The three co-chairs of the COVID-19 task force shared the road map they have planned for Singapore.
COVID-19 has been around for 18 months already, but there is hope at the end of this seemingly never-ending tunnel.
The co-chairs of the COVID-19 multi-ministry taskforce, ministers Gan Kim Yong, Lawrence Wong and Ong Ye Kung, shared in a Straits Times article on the road map for what living with COVID-19 will look like in Singapore.
COVID-19 will likely remain endemic in Singapore, meaning that it will never go away. But it is possible to turn it into something that is a lot less threatening to us. This is the task force’s priority for now.
The ministers highlighted that vaccinations are going to be very important for Singapore to live safely with COVID-19. Currently, the goal is for two thirds of the population to get both doses of the vaccine by National Day.
They mentioned that getting vaccinated significantly reduces your chances of getting infected with the virus, as well as reduces the severity of your symptoms.
An example is Israel, where because of the high vaccination rates, the infections from COVID-19 have been reduced to something like seasonal influenza.
The task force hopes that by achieving similarly high vaccination rates, we will be able to turn COVID-19 into something much more manageable.
The focus of COVID-19 testing will also change.
Although testing for visitors to Singapore and potential COVID-19 cases will remain, the focus will now be on how testing can allow for events, social activities and overseas trips to take place safely.
The task force wants to make COVID-19 testing easy and quick. They have rolled out antigen rapid tests and self-tests to clinics, pharmacies, employers and premises owners.
Faster test kits, like breathalysers, are also going to be rolled out in airports, offices, malls, schools and hospitals, to make screening staff and visitors a lot easier.
Hidden infections in dormitories, hostels or housing estates will also be screened using wastewater testing.
The Ministry of Health has also committed to tracking effective treatments for COVID-19, in the hopes of keeping Singapore’s mortality rate for the virus low.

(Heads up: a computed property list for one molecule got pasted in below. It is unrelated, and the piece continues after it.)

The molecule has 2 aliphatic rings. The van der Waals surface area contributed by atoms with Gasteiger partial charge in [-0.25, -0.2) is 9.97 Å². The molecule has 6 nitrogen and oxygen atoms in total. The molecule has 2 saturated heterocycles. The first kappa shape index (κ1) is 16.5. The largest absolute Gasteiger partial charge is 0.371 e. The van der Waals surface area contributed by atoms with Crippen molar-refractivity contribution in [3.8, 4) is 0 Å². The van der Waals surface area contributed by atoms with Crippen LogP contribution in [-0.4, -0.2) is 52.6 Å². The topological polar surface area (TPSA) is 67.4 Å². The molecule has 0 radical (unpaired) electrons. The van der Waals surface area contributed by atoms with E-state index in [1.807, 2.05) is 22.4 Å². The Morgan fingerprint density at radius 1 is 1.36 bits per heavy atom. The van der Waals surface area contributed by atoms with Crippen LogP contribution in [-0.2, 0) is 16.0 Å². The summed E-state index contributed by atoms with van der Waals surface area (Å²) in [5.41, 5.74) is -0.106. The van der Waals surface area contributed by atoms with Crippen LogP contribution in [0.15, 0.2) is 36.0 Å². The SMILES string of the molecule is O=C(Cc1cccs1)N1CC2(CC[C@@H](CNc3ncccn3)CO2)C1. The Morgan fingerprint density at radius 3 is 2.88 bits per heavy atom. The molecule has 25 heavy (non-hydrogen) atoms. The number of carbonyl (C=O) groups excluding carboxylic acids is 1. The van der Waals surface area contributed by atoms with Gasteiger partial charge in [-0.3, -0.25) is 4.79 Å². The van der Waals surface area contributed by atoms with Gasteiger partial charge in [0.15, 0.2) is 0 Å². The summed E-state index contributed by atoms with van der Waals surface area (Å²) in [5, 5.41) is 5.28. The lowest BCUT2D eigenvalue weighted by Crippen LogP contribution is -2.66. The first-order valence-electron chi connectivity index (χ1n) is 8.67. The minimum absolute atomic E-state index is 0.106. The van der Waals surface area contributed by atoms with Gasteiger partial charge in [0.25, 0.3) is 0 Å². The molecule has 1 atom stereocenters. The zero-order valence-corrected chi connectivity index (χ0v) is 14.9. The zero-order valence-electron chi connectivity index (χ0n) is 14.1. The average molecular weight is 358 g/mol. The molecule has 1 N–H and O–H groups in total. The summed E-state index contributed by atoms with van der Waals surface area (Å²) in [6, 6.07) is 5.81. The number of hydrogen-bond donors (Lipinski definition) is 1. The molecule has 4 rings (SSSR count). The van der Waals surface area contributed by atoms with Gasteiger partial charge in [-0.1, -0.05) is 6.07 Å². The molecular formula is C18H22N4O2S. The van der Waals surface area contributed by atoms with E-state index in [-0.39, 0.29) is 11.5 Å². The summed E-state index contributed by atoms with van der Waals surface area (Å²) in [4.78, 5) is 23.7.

The task force highlighted that with vaccinations, testing, treatment and social responsibility, our response to when someone gets COVID-19 can be very different.
Firstly, infected people can recover at home. Since symptoms will likely be mild with vaccinated individuals, and there are less chances of transmission, there is no need to be quarantined or hospitalised. This also prevents the healthcare system from being overwhelmed.
Mass contact tracing and quarantining of individuals who come into contact with a positive case may no longer be necessary. People can easily get tested and stay home to isolate themselves.
Larger events and gatherings can likely resume as well, as safe management rules are eased. Businesses can also be more confident that their operations will not be disrupted.
Travel will also be possible in this new normal, starting with countries where COVID-19 has become endemic and with mutual recognition of vaccine certificates. Vaccinated travellers who test negative both at departure and upon arrival can be exempted from quarantine.
The focus will also shift from daily COVID-19 infection numbers, to monitoring outcomes of those infected, such as the number of people in intensive care or those who are intubated for oxygen.
The task force ministers stressed that social responsibility and cohesion will allow Singapore to reach this new normal soon.
They reminded Singaporeans to continue practising good personal hygiene, avoiding crowds when sick and to shoulder this burden together.
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